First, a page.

On the brink of the new year, we are encouraged to look into the future with hope. But given the misfortune that 2014 was when it comes to African affairs, I am not hopeful about 2015. Here are some things that regrettably happened this year; violence in the Central African Republic, Libya and South Sudan escalated; over 19, 000 people contracted the Ebola virus in the worst outbreak to date; Malaria, Sleeping Sickness, Dengue Fever, Leprosy, all which should no longer be problems of the 21st century continued to take lives; the UN still refused to take responsibility for the cholera outbreak it has caused in Haiti, a member of the African Union since 2012; militant Islam grew as did western neo-imperialist militarisation projects; across the continent men continued to practice violence against women; the number of African migrants, and death of migrants, grew; brutal anti-gay sentiment led to acts of hate; commodities that Africans rely on sank in value, and although many of the continent’s economies are growing, so are the deficits (10% in Ghana and Tanzania, for instance); and lastly, agreements which will ensure that the west, rather than Africa itself, will continue to benefit from the continent’s resources were signed.
The words of Kwame Nkrumah come to mind, “No African will be free until all Africans are free.” While individual countries may fare better in 2015, looking at it collectively, the prospects are dim.
But look, while 2015 will probably be as gargantuan a catastrophe as 2014 was in terms of political development, we can make it a more meaningful year in terms of intellectual development. Eventually, aware citizens will lead to aware leadership. So, in my view, 2015 should be a year dedicated to reflecting and looking inward. It should be a year where we ask and respond to questions such as:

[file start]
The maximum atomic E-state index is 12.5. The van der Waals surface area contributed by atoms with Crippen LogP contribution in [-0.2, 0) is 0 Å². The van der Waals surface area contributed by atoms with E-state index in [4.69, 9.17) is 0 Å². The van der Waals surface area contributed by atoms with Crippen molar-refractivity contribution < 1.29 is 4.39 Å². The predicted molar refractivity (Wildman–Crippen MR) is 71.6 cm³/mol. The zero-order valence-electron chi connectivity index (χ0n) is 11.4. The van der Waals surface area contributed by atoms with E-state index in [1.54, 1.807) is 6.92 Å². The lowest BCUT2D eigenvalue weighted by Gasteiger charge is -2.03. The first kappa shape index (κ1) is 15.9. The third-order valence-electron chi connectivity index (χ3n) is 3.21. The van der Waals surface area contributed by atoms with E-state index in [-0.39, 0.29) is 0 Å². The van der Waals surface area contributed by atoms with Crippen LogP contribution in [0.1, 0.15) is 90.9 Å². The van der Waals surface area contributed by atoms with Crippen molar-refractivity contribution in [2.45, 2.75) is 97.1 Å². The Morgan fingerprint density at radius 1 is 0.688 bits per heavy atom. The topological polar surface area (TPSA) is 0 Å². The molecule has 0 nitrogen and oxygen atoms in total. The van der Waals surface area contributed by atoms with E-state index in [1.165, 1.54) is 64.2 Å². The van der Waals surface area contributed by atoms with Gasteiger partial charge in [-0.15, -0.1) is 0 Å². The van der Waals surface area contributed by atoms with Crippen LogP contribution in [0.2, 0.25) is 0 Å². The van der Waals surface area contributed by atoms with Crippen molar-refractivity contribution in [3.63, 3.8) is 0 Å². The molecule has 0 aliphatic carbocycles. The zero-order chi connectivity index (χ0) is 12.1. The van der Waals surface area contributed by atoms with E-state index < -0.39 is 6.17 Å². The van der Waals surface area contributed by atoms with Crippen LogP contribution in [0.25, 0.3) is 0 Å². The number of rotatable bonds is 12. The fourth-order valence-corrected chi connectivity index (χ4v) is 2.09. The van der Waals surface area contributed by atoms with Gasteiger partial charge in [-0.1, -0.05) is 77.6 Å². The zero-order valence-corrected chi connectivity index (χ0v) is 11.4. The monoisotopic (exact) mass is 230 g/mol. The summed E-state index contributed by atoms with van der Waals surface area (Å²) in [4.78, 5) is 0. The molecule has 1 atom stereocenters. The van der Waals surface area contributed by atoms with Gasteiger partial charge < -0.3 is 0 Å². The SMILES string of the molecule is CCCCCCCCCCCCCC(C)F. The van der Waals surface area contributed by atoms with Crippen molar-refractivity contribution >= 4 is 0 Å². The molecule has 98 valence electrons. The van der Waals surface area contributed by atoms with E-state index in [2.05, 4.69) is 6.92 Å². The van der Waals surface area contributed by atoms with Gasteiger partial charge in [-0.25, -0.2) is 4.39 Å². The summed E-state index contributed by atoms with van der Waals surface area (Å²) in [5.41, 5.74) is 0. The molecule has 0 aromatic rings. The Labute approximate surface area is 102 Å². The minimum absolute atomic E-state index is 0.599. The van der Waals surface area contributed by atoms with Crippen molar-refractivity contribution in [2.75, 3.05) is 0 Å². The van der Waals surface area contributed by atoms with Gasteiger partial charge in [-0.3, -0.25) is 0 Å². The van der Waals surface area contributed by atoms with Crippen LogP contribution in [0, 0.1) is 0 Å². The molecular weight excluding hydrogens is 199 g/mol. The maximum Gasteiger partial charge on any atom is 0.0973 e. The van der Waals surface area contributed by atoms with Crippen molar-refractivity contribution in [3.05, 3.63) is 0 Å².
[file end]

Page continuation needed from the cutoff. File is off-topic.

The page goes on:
- What does it mean to be an African in 2015?
- What impact does the legacy of colonialism continue to have on our identity as Africans?
- What does pan-Africanism look like in the 21st century? What should it look like?
- How to tackle the structural causes of inequality and poverty? What kind of structures can be put in place to ensure wealth distribution?
- How can pan-African consciousness shape all economic policy?
- How can we create a thriving job sector in African countries?
- How do we reform education in the 21st century?
- How do we plan to support the creative industries? And can we use culture and creativity as an aid to solving conflicts?
- Should we get rid of traditions that reinforce class or gender hierarchies?
- What role for Africa’s growing middle class? (I wrote about this in the 2014 Africa Prosperity Report – pdf)
- How can Africa’s cities be environmentally conscious? Are there old ways of living with nature that can be adapted?
- How can Africans strategically tackle regressive attitudes about Africans outside, but also, and especially, within Africa?
- How can we create societies where people of all sexualities can live freely with dignity?
- How do African societies whose cultural and social ambitions are pan-African, reconcile the rise of individuality , which capitalist societies encourage?
Confucius said, “There are three methods to gaining wisdom. The first is reflection, which is the highest. The second is imitation, which is the easiest. The third is experience, which is the bitterest”. We have tried imitation, certainly we do not lack experience, now it is time to reflect.
On that note, may 2015 be a year of deep, philosophical introspection about future Africa. May the result be clarity in how we have come to where, who and what we are. And most importantly, how we will get to where, who and what we want to be. That I hope for. That is step one.
What do you think? Is my prognosis too pessimistic? *wink* Would love to hear your reflections.—
Hi! I’m Minna Salami. I’m a writer, blogger, columnist, lecturer and speaker and the founder of the feminist blog, MsAfropolitan, which connects feminism to contemporary culture from an Africa-centred perspective. I’ve been listed alongside Michelle Obama and Angelina Jolie as one of “twelve women changing the world” by ELLE and my work has been used as a resource and case study at universities around the world. Like what you just read? Sign up above to receive new posts directly in your inbox.